Provident Life & Accident Insurance Company v. Sharpless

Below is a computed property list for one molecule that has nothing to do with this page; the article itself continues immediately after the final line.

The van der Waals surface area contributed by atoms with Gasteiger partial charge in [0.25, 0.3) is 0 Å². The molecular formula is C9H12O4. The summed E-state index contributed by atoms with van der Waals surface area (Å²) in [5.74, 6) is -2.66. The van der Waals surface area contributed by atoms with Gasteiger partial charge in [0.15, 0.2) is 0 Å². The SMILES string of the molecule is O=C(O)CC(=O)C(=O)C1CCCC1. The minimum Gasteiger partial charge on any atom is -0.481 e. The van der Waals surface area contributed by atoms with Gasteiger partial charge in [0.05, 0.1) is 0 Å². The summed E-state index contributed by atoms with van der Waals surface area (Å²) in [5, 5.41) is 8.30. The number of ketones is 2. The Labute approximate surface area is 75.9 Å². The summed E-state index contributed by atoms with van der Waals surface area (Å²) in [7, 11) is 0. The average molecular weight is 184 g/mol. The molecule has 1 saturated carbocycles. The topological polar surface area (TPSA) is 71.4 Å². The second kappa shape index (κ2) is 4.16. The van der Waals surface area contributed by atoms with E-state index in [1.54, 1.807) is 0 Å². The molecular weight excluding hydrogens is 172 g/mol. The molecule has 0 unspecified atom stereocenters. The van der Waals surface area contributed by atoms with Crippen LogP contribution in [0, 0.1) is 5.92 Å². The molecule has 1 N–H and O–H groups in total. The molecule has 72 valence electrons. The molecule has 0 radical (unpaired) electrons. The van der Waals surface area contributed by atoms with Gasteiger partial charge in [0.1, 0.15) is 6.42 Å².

Lauren Welch obtained a favorable opinion from the federal Fifth Circuit Court of Appeal in a case involving a number of previously unresolved issues in the Circuit. The Court held that multiple, non-married shareholders can be considered “employees” for purposes of establishing the existence of an ERISA plan. The Court also found that the purchase of multiple individual disability policies at a discounted rate by physicians in a professional medical corporation, when considered with other circumstances, was sufficient to establish the intent to establish an employee welfare benefit plan subject to ERISA. The Court upheld the trial court’s judgment in favor of Provident rescinding a disability insurance policy based on material misrepresentations contained in the application for the policy. Finally, under a new more restrictive test recently adopted by the United States Supreme Court for determining whether state law claims are preempted by ERISA, the Court found that the Louisiana statute governing misrepresentations in applications, as well as all of the physician’s state law claims asserted in a counterclaim, were preempted by ERISA.